France began restricting unvaccinated individuals from restaurants, bars, tourist attractions, and sports stadiums on Monday unless they had recently recovered from COVID-19 infection.
According to The Associated Press, the government is now asking persons aged 16 and older to display a “vaccine pass” before entering a variety of public venues. The motion was accepted by the country’s parliament and Constitutional Council last week.
According to France24, the vaccine pass cannot be required for entrance to political events.
The new push comes as the daily COVID-19 case count in France has reached its highest level in the pandemic’s history, according to data collated by The New York Times. The previous infection figures reflect the global expansion of the highly transmissible omicron form.
According to preliminary evidence, the omicron strain caused less severe disease incompletely vaccinated individuals than prior viral types.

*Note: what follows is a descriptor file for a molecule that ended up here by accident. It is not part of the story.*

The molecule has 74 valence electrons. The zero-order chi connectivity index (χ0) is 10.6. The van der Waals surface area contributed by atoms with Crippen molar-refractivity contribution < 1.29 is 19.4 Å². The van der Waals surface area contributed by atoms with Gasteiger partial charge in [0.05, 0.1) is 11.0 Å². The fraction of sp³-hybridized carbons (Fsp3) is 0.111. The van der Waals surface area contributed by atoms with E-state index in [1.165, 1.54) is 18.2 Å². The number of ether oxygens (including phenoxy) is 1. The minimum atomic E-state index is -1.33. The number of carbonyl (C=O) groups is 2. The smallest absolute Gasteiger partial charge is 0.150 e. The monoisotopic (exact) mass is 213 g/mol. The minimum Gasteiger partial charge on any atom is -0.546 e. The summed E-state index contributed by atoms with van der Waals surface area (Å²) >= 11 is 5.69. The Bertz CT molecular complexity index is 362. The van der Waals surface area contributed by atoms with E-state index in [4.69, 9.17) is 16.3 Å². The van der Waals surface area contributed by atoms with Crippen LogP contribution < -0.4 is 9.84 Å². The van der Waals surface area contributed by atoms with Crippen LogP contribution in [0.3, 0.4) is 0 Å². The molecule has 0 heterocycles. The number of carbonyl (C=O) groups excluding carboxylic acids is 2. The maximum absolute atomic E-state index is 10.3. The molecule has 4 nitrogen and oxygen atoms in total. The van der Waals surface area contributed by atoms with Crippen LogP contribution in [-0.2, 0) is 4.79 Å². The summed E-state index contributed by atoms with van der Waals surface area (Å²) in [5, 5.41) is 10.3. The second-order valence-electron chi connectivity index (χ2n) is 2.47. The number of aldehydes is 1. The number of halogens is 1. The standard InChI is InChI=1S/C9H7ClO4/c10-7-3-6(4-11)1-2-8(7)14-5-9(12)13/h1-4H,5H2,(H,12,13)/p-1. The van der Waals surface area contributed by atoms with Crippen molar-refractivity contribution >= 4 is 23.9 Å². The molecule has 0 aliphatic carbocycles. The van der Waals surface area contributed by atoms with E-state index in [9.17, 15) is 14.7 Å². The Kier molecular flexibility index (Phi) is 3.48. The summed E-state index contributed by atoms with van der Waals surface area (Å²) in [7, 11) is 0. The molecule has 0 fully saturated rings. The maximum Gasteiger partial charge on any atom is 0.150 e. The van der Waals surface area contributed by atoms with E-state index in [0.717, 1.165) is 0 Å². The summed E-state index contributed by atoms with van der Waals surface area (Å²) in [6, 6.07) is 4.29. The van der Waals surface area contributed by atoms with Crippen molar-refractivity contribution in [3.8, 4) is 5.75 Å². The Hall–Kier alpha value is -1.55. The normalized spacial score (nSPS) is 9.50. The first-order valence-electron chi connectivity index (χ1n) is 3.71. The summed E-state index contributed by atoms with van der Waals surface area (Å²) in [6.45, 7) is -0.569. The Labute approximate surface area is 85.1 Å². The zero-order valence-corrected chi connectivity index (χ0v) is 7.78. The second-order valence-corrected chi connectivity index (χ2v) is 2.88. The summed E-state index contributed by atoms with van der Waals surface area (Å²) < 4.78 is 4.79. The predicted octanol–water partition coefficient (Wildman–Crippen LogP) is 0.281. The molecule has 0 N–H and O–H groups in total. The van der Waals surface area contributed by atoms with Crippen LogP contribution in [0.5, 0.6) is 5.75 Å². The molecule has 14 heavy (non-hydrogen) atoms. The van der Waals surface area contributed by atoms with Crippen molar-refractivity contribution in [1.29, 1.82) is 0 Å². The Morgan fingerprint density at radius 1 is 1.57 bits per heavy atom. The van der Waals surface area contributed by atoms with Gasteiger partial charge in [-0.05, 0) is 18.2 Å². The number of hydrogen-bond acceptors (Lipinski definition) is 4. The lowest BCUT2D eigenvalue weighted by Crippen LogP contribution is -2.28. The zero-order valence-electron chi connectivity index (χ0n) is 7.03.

Patients infected with COVID-19 continue to crowd France’s hospitals, but the number of patients in the country’s intensive care units has declined in recent days, the Associated Press reports.
While instances have been increasing in France since November, the country has mostly delayed implementing mitigation measures to focus on the vaccine shot, according to the news wire.
The new vaccine pass plan builds on France’s earlier “health pass,” which was necessary for admission to restaurants and a variety of public spaces, including public transit. The pass contained evidence of COVID-19 vaccination, recent virus recovery, or a new negative test result.
However, the Monday-implemented pass prohibits unvaccinated individuals from presenting a recent negative COVID-19 test for admission to numerous locations. According to the AP, unvaccinated individuals who have not recently recovered from the infection will be unable to activate the pass.